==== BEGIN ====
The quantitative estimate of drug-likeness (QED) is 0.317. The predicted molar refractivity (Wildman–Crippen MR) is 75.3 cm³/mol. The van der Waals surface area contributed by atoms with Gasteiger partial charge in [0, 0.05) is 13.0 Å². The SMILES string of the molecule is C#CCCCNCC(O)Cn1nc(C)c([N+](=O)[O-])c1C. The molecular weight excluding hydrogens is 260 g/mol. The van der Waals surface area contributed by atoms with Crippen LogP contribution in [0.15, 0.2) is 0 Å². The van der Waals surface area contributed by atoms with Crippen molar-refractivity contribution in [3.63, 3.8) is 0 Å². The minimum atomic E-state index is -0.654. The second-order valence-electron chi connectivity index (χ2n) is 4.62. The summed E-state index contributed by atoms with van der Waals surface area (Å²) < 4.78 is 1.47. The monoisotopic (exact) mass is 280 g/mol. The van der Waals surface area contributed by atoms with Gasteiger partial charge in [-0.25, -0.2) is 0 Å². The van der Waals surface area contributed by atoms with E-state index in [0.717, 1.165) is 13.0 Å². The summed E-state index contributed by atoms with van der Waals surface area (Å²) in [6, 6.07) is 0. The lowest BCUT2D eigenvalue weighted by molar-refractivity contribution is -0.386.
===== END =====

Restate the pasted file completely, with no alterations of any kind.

The quantitative estimate of drug-likeness (QED) is 0.317. The predicted molar refractivity (Wildman–Crippen MR) is 75.3 cm³/mol. The van der Waals surface area contributed by atoms with Gasteiger partial charge in [0, 0.05) is 13.0 Å². The SMILES string of the molecule is C#CCCCNCC(O)Cn1nc(C)c([N+](=O)[O-])c1C. The molecular weight excluding hydrogens is 260 g/mol. The van der Waals surface area contributed by atoms with Crippen LogP contribution in [0.15, 0.2) is 0 Å². The van der Waals surface area contributed by atoms with Crippen molar-refractivity contribution in [3.63, 3.8) is 0 Å². The minimum atomic E-state index is -0.654. The second-order valence-electron chi connectivity index (χ2n) is 4.62. The summed E-state index contributed by atoms with van der Waals surface area (Å²) < 4.78 is 1.47. The monoisotopic (exact) mass is 280 g/mol. The van der Waals surface area contributed by atoms with Gasteiger partial charge in [-0.25, -0.2) is 0 Å². The van der Waals surface area contributed by atoms with E-state index in [0.717, 1.165) is 13.0 Å². The summed E-state index contributed by atoms with van der Waals surface area (Å²) in [6, 6.07) is 0. The lowest BCUT2D eigenvalue weighted by molar-refractivity contribution is -0.386.